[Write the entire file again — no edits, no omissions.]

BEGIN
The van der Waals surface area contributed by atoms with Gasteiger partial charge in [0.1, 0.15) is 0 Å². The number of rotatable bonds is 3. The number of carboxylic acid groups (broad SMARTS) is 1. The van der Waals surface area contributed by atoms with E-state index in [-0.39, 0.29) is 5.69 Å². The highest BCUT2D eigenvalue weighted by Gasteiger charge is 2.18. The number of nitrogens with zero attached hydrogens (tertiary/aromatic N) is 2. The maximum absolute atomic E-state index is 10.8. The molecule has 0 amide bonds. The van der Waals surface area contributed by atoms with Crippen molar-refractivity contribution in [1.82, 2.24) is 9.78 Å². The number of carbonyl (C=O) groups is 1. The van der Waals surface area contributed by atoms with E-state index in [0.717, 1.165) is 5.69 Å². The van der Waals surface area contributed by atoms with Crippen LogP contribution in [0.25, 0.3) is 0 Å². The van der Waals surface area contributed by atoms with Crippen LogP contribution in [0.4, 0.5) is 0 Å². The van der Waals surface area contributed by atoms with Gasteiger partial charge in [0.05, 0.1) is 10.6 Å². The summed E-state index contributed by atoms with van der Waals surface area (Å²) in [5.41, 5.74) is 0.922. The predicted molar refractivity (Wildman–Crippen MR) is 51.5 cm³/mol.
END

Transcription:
The van der Waals surface area contributed by atoms with Gasteiger partial charge in [0.1, 0.15) is 0 Å². The number of rotatable bonds is 3. The number of carboxylic acid groups (broad SMARTS) is 1. The van der Waals surface area contributed by atoms with E-state index in [-0.39, 0.29) is 5.69 Å². The highest BCUT2D eigenvalue weighted by Gasteiger charge is 2.18. The number of nitrogens with zero attached hydrogens (tertiary/aromatic N) is 2. The maximum absolute atomic E-state index is 10.8. The molecule has 0 amide bonds. The van der Waals surface area contributed by atoms with Crippen molar-refractivity contribution in [1.82, 2.24) is 9.78 Å². The number of carbonyl (C=O) groups is 1. The van der Waals surface area contributed by atoms with E-state index in [0.717, 1.165) is 5.69 Å². The van der Waals surface area contributed by atoms with Crippen LogP contribution in [0.25, 0.3) is 0 Å². The van der Waals surface area contributed by atoms with Crippen LogP contribution in [0.4, 0.5) is 0 Å². The van der Waals surface area contributed by atoms with Gasteiger partial charge in [0.05, 0.1) is 10.6 Å². The summed E-state index contributed by atoms with van der Waals surface area (Å²) in [5.41, 5.74) is 0.922. The predicted molar refractivity (Wildman–Crippen MR) is 51.5 cm³/mol.